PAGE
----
Extension apiculturist Eric Mussen of the UC Davis Department of Entomology faculty says the bees’ floral source determines the color and flavor of honey.
The standard colors are water white, extra white, white, extra light amber, light amber, amber and dark amber, he said. The lighter colors tend to be mild and the darker colors, more robust.
"The milder flavors are good for drizzling over pancakes and oatmeal or for vegetable dishes," said Mussen, who writes the bimonthly newsletter, from the UC Apiaries, available free on the UC Davis Department of Entomology website. "The darker, more robust colors, are excellent recipe ingredients, providing substantial honey flavor and resistance of the final product to 'drying out.'"
"For great lemonade," he said, "try mixing one cup of freshly squeezed lemon with one cup of liquid honey, and add water to fill a quart."
Now that sounds like a honey of lemonade on a honey of a day!
Youngsters like to joke about what a honey bee says when she returns to the hive: "Honey, I'm home!"
Honey...what is it?
The National Honey Board defines honey as "the substance made when the nectar and sweet deposits from plants are gathered, modified and stored in the honeycomb by honey bees. The definition of honey stipulates a pure product that does not allow for the addition of any other substance. This includes, but is not limited to, water or other sweeteners."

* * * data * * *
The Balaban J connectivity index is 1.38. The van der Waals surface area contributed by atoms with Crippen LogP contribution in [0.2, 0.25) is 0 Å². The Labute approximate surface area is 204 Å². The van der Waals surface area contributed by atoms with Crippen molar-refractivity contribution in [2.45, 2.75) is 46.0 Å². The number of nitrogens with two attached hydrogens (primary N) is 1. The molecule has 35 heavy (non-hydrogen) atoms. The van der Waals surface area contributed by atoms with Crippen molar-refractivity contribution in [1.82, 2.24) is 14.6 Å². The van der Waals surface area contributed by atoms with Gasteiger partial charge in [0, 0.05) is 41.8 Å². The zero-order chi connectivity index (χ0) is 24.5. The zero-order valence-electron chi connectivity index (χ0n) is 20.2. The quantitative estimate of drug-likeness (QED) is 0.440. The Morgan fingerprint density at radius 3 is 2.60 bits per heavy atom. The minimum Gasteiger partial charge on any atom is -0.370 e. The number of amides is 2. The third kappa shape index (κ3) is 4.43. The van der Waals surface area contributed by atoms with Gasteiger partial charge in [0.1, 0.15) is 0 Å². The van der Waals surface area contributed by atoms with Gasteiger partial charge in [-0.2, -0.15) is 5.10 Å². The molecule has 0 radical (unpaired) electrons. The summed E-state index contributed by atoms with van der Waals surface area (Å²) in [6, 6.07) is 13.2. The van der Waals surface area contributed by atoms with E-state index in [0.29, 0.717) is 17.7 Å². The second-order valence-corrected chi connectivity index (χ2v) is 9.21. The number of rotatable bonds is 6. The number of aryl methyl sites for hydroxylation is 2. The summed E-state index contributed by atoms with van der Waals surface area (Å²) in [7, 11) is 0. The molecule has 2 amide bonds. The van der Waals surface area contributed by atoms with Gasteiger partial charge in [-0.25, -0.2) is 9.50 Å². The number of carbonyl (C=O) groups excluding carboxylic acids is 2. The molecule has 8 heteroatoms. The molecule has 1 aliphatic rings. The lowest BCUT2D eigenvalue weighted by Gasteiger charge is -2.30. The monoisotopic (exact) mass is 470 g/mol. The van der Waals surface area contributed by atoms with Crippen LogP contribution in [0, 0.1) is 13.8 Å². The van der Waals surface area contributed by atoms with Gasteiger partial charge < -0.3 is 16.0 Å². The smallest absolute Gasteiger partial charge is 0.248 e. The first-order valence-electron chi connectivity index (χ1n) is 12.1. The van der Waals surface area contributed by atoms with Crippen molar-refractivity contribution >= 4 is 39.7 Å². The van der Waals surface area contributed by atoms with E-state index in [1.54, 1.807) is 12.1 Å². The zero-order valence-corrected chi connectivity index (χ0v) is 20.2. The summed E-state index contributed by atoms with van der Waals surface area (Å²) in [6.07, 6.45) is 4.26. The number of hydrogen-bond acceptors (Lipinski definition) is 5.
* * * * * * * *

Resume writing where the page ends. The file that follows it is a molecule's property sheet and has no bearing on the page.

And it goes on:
Honey ranges in color from nearly white to light amber to nearly black. The nectar source determines the color.
At the Harry H. Laidlaw Jr. Honey Bee Research Facility at UC Davis, jars of multicolored honey grace the windowsill of the conference room. As the sun sets, the colors are dazzling.
Below, bee breeder-geneticist Susan Cobey, manager of the Laidlaw facility, and beekeeper-junior specialist Elizabeth Frost show four jars of honey.
It was delightful hearing UC Davis nutritionist and fitness expert Liz Applegate extol the virtues of honey at the 31st annual Western Apicultural Society (WAS) conference, held recently in Healdsburg.